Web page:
Når man først er inde skal man jo også ud igen, hvis man er vant til at arbejde med SSH skriver man naturligt exit når man vil ud, men så ender man bare i login prompten, stadig på den samme maskine. Når man logger ind kommer et fint lille hint der fortæller at “Escape character is ^]”, og hvad betyder så det? Jo, det må være noget med “Ctrl+AltGr+9”, jeg kan afsløre med det samme at det virker ikke. På min maskine med dansk tastatur layout er det “Ctrl+5”, det er jo dejligt nemt, når man først har brugt ½-1 time på at finde ud af det 🙂

Alt i alt en nem og hurtig måde at logge ind på de enkelte virtuelle maskine og måske endnu vigtigere en god backup, hvis man har dummet sig med netværket.

Installer MPEG-2 licens på Raspberry Pi

Raspberry Pi er lavet med henblik på at den skal kunne købes af alle, derfor er der sparet alle steder hvor det er muligt. En af de steder der er sparet er i CPU’ens mulighed for at decode visse codecs, istedet for bare at ligge en licens ind fra starten, der ville forhøje prisen for alle, har man valgt en model hvor man selv køber en licens, hvis man vil bruge raspberry pi som mediecenter og har brug forat afspille disse codecs.

For mit vedkommende gælder det primært de optagelser jeg laver med min mythtv server, de ligger tit i MPEG-2 format og dem kan jeg så ikke uden videre afspille på min OpenElec installation på raspberry pi.

Løsningen er at købe en licens her: http://www.raspberrypi.com/mpeg-2-license-key/

Omregnet koster den ca. 25 dkr, det er lige til at overkomme, men hvordan får man den så installeret?

Inden man bestiller skal man lige hav fundet serienummeret på sin CPU, det gøres således:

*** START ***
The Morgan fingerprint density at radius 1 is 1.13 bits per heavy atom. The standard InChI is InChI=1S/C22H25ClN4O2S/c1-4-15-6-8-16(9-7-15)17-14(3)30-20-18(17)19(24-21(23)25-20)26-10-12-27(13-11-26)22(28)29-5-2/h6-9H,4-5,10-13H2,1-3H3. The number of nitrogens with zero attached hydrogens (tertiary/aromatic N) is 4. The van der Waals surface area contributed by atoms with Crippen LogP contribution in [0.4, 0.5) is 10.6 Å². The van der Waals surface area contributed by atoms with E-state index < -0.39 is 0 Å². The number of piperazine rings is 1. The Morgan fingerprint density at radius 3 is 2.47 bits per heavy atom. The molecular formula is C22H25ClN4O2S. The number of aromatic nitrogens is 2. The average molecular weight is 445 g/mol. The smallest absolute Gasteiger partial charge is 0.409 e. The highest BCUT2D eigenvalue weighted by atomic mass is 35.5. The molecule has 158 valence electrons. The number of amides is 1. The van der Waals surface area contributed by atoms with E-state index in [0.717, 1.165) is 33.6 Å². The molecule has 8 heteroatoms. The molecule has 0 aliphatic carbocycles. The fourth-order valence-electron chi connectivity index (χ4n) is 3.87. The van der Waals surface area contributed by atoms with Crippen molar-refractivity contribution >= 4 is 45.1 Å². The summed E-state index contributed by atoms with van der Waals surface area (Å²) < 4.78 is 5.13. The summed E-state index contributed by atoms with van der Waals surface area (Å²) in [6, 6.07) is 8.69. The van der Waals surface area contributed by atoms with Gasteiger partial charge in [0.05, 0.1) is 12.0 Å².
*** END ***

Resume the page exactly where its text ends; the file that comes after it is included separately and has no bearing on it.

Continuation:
SSH til din raspberry pi. På en Openelec er std. kodeord openelec, og brugernavnet er root. Fra windows kan man bruge Putty, på Linux kan man bruge terminalen og skriv:

ssh -l root ip-adresse-på-raspberry-pi

Når man er logget ind kører man kommandoen:

cat /proc/cpuinfo

Det ser sådan her ud:

root@stuen’s password:
# OpenELEC – The living room PC for everyone #
# …… visit http://www.openelec.tv …… #

OpenELEC (official) Version: 4.0.6
Stuen:~ # cat /proc/cpuinfo
processor    : 0
model name    : ARMv6-compatible processor rev 7 (v6l)
Features    : swp half thumb fastmult vfp edsp java tls
CPU implementer    : 0x41
CPU architecture: 7
CPU variant    : 0x0
CPU part    : 0xb76
CPU revision    : 7

Hardware    : BCM2708
Revision    : 000f
Serial        : 0000000002529fb3
Stuen:~ #

Min raspberry hedder Stuen, bare for at undgå misforsatåelser 🙂

Når man har fået fat i serienummeret kan man bestille sin licens.

Efter et par dage dumper der en mail ind, med en specifik genereret kode der passer til din raspberry pi, nu skal den så installeres, det gøres som følger:

Log ind på din raspberry med ssh igen, i mappen /flash skal der være en config.txt fil, måske findes den allerede, ellers skal den laves. Men inden vi gør noget skal vi lige sikre os at vi kan skrive i /flash mappen, den er nemlig mounted “read only”, vi remounter den lige med “read write”. Gør dette fra root folderen (cd /)

mount /flash -o remount,rw

Nu kan vi skrive i mappen og enten editere den fil der allerede ligger der, eller lave en ny. Filen skal indeholde en linie med “decode_MPG2=den-kode-du-fiki-din-mail”

vi /flash config.txt

tryk på “i” for at skrive i filen

tryk :wq for at gemme (kolon efterfulgt af w og q write/quit)

Vi er en editor der kan virke lidt besværlig til at begynde med, men lær dig selv de mest basale kommandoer, den findes stort set på alle Unix/Linux systemer

Når du har gemt filen skriver du reboot i konsollen, systemet genstarter og du kan nu se MPEG2 filer 🙂